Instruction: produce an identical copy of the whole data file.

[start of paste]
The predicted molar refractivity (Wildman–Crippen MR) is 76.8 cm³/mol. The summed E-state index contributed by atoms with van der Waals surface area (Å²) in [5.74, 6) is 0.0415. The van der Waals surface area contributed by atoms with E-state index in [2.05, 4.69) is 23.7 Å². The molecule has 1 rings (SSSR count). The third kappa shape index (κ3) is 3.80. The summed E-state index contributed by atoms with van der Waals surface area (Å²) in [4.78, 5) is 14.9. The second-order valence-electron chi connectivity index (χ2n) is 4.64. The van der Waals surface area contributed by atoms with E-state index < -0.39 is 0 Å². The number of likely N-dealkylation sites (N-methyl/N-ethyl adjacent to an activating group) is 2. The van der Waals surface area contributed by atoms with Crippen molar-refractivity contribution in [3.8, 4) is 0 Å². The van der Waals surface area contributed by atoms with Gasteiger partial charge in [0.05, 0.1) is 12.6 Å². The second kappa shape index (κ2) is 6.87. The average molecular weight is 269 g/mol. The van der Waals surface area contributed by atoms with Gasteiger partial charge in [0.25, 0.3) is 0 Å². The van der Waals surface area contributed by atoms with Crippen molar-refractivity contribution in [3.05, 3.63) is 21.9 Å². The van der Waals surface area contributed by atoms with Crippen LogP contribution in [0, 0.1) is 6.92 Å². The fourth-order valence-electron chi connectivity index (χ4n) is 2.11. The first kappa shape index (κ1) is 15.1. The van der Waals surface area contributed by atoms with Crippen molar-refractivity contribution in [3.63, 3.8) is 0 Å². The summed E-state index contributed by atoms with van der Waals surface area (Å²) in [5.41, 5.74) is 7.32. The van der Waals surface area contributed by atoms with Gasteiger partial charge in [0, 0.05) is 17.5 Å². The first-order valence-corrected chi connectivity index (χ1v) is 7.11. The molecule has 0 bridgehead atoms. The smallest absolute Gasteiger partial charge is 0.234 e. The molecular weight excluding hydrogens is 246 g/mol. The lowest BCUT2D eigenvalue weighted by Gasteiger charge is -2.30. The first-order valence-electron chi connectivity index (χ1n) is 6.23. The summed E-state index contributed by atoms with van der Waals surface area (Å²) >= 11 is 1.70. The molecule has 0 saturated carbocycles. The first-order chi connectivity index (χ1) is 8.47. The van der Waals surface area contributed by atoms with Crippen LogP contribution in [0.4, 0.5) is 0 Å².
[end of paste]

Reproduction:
The predicted molar refractivity (Wildman–Crippen MR) is 76.8 cm³/mol. The summed E-state index contributed by atoms with van der Waals surface area (Å²) in [5.74, 6) is 0.0415. The van der Waals surface area contributed by atoms with E-state index in [2.05, 4.69) is 23.7 Å². The molecule has 1 rings (SSSR count). The third kappa shape index (κ3) is 3.80. The summed E-state index contributed by atoms with van der Waals surface area (Å²) in [4.78, 5) is 14.9. The second-order valence-electron chi connectivity index (χ2n) is 4.64. The van der Waals surface area contributed by atoms with E-state index < -0.39 is 0 Å². The number of likely N-dealkylation sites (N-methyl/N-ethyl adjacent to an activating group) is 2. The van der Waals surface area contributed by atoms with Crippen molar-refractivity contribution in [3.8, 4) is 0 Å². The van der Waals surface area contributed by atoms with Gasteiger partial charge in [0.05, 0.1) is 12.6 Å². The second kappa shape index (κ2) is 6.87. The average molecular weight is 269 g/mol. The van der Waals surface area contributed by atoms with Gasteiger partial charge in [0.25, 0.3) is 0 Å². The van der Waals surface area contributed by atoms with Crippen molar-refractivity contribution in [3.05, 3.63) is 21.9 Å². The van der Waals surface area contributed by atoms with Crippen LogP contribution in [0, 0.1) is 6.92 Å². The fourth-order valence-electron chi connectivity index (χ4n) is 2.11. The first kappa shape index (κ1) is 15.1. The van der Waals surface area contributed by atoms with Crippen molar-refractivity contribution in [3.63, 3.8) is 0 Å². The summed E-state index contributed by atoms with van der Waals surface area (Å²) in [5.41, 5.74) is 7.32. The van der Waals surface area contributed by atoms with Gasteiger partial charge in [0, 0.05) is 17.5 Å². The first-order valence-corrected chi connectivity index (χ1v) is 7.11. The molecule has 0 bridgehead atoms. The smallest absolute Gasteiger partial charge is 0.234 e. The molecular weight excluding hydrogens is 246 g/mol. The lowest BCUT2D eigenvalue weighted by Gasteiger charge is -2.30. The first-order valence-electron chi connectivity index (χ1n) is 6.23. The summed E-state index contributed by atoms with van der Waals surface area (Å²) >= 11 is 1.70. The molecule has 0 saturated carbocycles. The first-order chi connectivity index (χ1) is 8.47. The van der Waals surface area contributed by atoms with Crippen LogP contribution in [0.4, 0.5) is 0 Å².